Portions of the Mississippi River have water levels are the lowest they have been in a decade. The water levels are causing trouble to farmers and shippers who move grain down the river at harvest.
Officials with the U.S. Army Corps of Engineers said Thursday that normally, tows are able to move 36 barges at a time. With the water level so low, shippers have voluntarily agreed to cut that to 25 barges.
The U.S. Department of Agriculture’s Grain Transportation Report released Thursday said that 1,890 grain barges have unloaded in New Orleans since Sept. 1, about 39% fewer than the five-year average.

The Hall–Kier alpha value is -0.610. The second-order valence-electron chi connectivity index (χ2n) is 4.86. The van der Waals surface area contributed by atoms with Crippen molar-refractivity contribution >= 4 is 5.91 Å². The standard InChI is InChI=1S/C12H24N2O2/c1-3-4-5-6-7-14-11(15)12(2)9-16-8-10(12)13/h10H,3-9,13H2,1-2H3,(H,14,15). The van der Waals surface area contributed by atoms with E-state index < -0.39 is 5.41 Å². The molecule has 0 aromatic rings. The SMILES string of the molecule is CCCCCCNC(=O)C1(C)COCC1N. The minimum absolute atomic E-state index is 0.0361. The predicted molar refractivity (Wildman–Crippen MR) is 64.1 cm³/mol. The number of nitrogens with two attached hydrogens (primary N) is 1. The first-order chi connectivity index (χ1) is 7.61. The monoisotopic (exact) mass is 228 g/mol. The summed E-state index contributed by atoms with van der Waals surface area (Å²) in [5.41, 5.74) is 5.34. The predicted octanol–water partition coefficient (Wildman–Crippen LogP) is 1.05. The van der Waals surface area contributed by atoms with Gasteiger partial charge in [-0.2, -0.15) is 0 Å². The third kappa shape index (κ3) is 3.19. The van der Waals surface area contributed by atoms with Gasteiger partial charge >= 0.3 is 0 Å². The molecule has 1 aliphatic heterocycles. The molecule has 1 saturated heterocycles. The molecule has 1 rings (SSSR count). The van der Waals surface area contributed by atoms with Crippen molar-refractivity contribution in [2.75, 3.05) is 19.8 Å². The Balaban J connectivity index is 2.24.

Mike Steenhoek with the Soy Transportation Collation told RFD Illinois the low water levels are making it more expensive to move grain and other freight at the height of harvest: “It’s placing an upward pressure on costs, on barge rates. We’ve seen over the period of the year a 41% increase in barge rates according to the U.S. Department of Agriculture.”
The National Weather Service in St. Louis says nearly all of the Mississippi River basin has seen below average rainfall for the past month. The extended forecast says that warmer dry weather will persist through the month.